There is positive news for those hoping to visit New York City as it plans to fully reopen on 1 July. This is 16 months after it closed down due to the COVID-19 pandemic.

Citing strong vaccination numbers in the city, Mayor Bill de Blasio told MSNBC’s Morning Joe show that the plan is to open stores, business, offices and theaters "full strength" on that date. Governor Andrew Cuomo has also revealed that seating in bars will be permitted again from 3 May, while the 12am food and beverage service curfew will be lifted for outdoor dining areas from 17 May and indoor dining areas beginning 31 May.

Bow bridge in Central Park in New York City on a sunny day,
New York City plans to fully reopen on 1 July © S.Borisov/Shutterstock

The city’s official destination and marketing organization, New York City & Company, revealed that it is reemerging with new outdoor dining spaces, chic new hotels and revamped transportation services. A major push towards reopening has come in the form of a $30 million marketing campaign investment announced by de Blasio. The ‘NYC Reawakens’ initiative aims to show that New York City is a "fairer, better and more vibrant city than ever before."

There are new plans and initiatives with issues like sustainability, diversity and spreading the wealth throughout all five boroughs, and an emphasis on taking the lessons learned from the shutdown and implementing them in new ways. One plan involves expanding outdoor dining into a full-fledged outdoor cafe scene like the ones often found on the streets of Paris or Milan.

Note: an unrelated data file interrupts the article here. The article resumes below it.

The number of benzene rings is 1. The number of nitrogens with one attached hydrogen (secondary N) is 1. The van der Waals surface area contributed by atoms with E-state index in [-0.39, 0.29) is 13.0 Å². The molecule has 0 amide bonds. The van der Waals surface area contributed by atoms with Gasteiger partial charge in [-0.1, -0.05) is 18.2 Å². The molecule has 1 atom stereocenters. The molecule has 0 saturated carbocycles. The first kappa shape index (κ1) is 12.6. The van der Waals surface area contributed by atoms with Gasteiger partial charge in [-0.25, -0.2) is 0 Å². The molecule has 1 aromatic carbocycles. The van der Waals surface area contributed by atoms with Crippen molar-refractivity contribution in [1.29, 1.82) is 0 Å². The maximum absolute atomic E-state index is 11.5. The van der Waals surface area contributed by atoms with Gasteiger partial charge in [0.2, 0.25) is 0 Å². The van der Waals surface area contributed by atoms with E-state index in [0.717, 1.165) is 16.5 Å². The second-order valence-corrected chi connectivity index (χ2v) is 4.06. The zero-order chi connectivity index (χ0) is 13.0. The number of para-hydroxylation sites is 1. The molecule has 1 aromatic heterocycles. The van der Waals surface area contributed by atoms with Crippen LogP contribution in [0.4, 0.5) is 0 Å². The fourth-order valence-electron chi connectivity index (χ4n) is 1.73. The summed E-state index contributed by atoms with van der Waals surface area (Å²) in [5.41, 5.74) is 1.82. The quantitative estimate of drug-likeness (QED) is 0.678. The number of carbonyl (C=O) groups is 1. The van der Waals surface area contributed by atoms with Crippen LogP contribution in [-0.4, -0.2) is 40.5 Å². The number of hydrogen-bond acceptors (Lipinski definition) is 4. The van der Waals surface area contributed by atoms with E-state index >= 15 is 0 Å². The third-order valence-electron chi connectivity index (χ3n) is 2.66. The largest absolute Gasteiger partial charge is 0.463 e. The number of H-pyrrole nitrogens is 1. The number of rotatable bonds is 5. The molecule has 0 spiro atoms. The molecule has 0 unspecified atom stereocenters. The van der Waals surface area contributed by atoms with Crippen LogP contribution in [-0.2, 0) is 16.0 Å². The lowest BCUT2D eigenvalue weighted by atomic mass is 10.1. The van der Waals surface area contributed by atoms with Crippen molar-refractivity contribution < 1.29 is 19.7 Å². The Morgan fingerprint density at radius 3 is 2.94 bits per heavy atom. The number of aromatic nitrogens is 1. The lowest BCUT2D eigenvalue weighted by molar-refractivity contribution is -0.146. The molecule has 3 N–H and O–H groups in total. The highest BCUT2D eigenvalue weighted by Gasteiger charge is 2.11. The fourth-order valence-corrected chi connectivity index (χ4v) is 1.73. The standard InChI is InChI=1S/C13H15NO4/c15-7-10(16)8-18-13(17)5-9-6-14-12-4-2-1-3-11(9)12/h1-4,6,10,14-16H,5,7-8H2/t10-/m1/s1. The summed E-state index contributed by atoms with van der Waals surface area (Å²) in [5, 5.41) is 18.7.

When visitors arrive, they will see a slew of changes made to the New York City transportation system, including the newly-opened Moynihan Train Hall in the former Farley Post Office building on 8th Avenue - its newest transportation hub. Another big change is the redesign of Terminal B at LaGuardia Airport in Queens, which features 35 new gates and almost 50 shops and restaurants. Newark Liberty Airport is also close to wrapping up recent renovations, and the NYC Ferry is adding new routes and additional stops to existing routes, which will expand service into all five boroughs.

As one of the world's greatest centers for arts and culture, New York City has slowly begun reopening its famous attractions, including the Museum of Natural History, Guggenheim art gallery and Bronx Zoo.

Broadway traffic and neon signs shine during dusk in New York City
Broadway may take a bit longer to come back © Fresh photos from all over the world /Getty Images

The hotel sector was devastated during the pandemic, but is slowly coming back to life with 116 new hotels under development this year. This includes a new Ritz-Carlton in the NoMad neighborhood of Manhattan and a Margaritaville Resort in Times Square. According to de Blasio, Broadway may take a bit longer to come back. "It takes time because they have to mount full productions,” he said. “I’d say you should expect Broadway full strength in September, but I’d love to see some of the smaller shows up in July and August.”

Overall, the mayor and those involved in the city's tourism sector are hopeful that the city will rebound over the next few months, and safely welcome visitors to its bustling streets, exciting dining scene and all those bright lights once again.

This article was first published on 22 April and updated on 30 April 2021

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This article was first published Apr 22, 2021 and updated Apr 30, 2021.

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